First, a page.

The Kyoto Protocol has had its day
Climate change was a hot issue five years ago, fuelled by former US vice-president Al Gore's documentary film, An Inconvenient Truth. Then along came the global economic crisis and the slides that so vividly showed the warming effects of carbon pollution were forgotten, replaced by concern about growth rates and jobs. As negotiators meet today in Durban for the latest round of UN talks on the Kyoto Protocol, the process is in a sad state, targets to cut emissions far from being met and the participants at loggerheads as to the way forward. Logic says that the pact should be abandoned so that work can begin afresh on charting a new course.
There is good reason why Kyoto should be laid to rest. The pact on climate change was conceived and negotiated in the 1990s, times far different economically and environmentally from now. Two camps, rich and poor, were created, with the former handed the legally-binding responsibility to reduce greenhouse gas emissions by about 5 per cent of 1990 levels by next year, and the latter being exempt for historical reasons. The process has failed miserably, with emissions getting worse.
Despite this, a push led by China - the world's most polluting nation - India, Brazil and South Africa is under way to prolong the Kyoto process. Self-interest is driving them and other developing nations, which together produce 54 per cent of global emissions: their participation would remain voluntary. European countries, with 13 per cent of emissions, also want to retain the accord. The US, the second largest emitter, did not ratify the pact. Japan, Russia and Canada have already signalled that they want no part.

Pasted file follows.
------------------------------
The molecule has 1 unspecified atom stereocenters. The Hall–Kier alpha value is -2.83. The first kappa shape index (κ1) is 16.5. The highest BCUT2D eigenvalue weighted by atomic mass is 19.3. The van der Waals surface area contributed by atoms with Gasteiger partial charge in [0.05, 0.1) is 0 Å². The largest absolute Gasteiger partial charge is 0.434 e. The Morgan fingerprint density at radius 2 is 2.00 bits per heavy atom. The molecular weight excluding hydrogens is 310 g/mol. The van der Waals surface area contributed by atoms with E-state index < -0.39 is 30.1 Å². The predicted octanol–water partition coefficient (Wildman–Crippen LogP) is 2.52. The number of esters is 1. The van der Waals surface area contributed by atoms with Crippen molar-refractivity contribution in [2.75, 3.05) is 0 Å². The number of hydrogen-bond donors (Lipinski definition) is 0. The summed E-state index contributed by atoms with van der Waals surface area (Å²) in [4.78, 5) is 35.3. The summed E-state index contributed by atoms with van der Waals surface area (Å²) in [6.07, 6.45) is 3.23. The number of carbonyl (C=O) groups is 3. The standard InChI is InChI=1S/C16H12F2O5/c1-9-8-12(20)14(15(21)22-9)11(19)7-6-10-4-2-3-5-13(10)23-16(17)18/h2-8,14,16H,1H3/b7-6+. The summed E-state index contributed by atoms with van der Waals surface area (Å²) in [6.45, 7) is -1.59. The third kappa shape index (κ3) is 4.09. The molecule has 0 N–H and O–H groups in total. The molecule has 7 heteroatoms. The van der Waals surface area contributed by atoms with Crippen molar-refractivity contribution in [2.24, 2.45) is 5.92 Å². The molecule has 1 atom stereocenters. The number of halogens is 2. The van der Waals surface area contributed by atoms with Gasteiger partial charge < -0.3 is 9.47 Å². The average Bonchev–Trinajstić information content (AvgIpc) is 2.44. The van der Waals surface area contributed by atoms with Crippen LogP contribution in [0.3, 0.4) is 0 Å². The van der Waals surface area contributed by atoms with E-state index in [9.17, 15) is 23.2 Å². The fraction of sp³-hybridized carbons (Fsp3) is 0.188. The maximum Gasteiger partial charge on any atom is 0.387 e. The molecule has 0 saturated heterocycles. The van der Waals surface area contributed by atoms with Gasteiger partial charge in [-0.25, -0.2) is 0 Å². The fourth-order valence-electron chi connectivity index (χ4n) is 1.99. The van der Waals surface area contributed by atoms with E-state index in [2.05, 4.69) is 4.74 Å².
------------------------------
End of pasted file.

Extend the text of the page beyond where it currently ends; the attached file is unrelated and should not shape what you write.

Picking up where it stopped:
Global economic uncertainty has left other parts of the climate change equation in doubt. At the UN conference in Cancun last year, US$100 billion was promised to help developing countries tackle greenhouse emissions; European nations were the backbone of the pledges and their financial difficulties mean that little seems likely to now be forthcoming. China has rightly won praise for its pollution-cutting efforts, although there are also doubts that it will attain its ambitious target of reducing the carbon intensity of its industrial output by 40 per cent by 2020.
The protocol has not been a failure. It created a vision and framework to tackle pollutants and set in motion the idea of global co-operation. A multibillion-dollar carbon market was established across Europe that is a model for others to follow. But the pact's time has come and gone. A new way has to be formulated for nations to work together to cut the emissions that are heating our planet and causing the climate to change. Prolonging a process that is not having an effect is of no worth; starting over again is the most sensible option.